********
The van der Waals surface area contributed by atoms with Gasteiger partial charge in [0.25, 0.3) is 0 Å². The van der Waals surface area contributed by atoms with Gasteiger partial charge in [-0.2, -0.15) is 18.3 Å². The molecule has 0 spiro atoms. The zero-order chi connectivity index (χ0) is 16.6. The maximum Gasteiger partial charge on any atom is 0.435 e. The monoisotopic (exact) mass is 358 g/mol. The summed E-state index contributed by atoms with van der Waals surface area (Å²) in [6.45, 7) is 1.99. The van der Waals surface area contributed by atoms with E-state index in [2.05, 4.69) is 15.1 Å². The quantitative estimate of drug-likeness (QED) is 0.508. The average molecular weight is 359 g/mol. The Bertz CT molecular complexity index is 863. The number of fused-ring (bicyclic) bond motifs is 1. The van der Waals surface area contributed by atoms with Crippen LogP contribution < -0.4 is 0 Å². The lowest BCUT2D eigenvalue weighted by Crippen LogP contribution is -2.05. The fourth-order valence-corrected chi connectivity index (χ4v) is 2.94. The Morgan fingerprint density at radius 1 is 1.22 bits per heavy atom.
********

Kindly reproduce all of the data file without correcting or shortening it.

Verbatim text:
The van der Waals surface area contributed by atoms with Gasteiger partial charge in [0.25, 0.3) is 0 Å². The van der Waals surface area contributed by atoms with Gasteiger partial charge in [-0.2, -0.15) is 18.3 Å². The molecule has 0 spiro atoms. The zero-order chi connectivity index (χ0) is 16.6. The maximum Gasteiger partial charge on any atom is 0.435 e. The monoisotopic (exact) mass is 358 g/mol. The summed E-state index contributed by atoms with van der Waals surface area (Å²) in [6.45, 7) is 1.99. The van der Waals surface area contributed by atoms with E-state index in [2.05, 4.69) is 15.1 Å². The quantitative estimate of drug-likeness (QED) is 0.508. The average molecular weight is 359 g/mol. The Bertz CT molecular complexity index is 863. The number of fused-ring (bicyclic) bond motifs is 1. The van der Waals surface area contributed by atoms with Crippen LogP contribution < -0.4 is 0 Å². The lowest BCUT2D eigenvalue weighted by Crippen LogP contribution is -2.05. The fourth-order valence-corrected chi connectivity index (χ4v) is 2.94. The Morgan fingerprint density at radius 1 is 1.22 bits per heavy atom.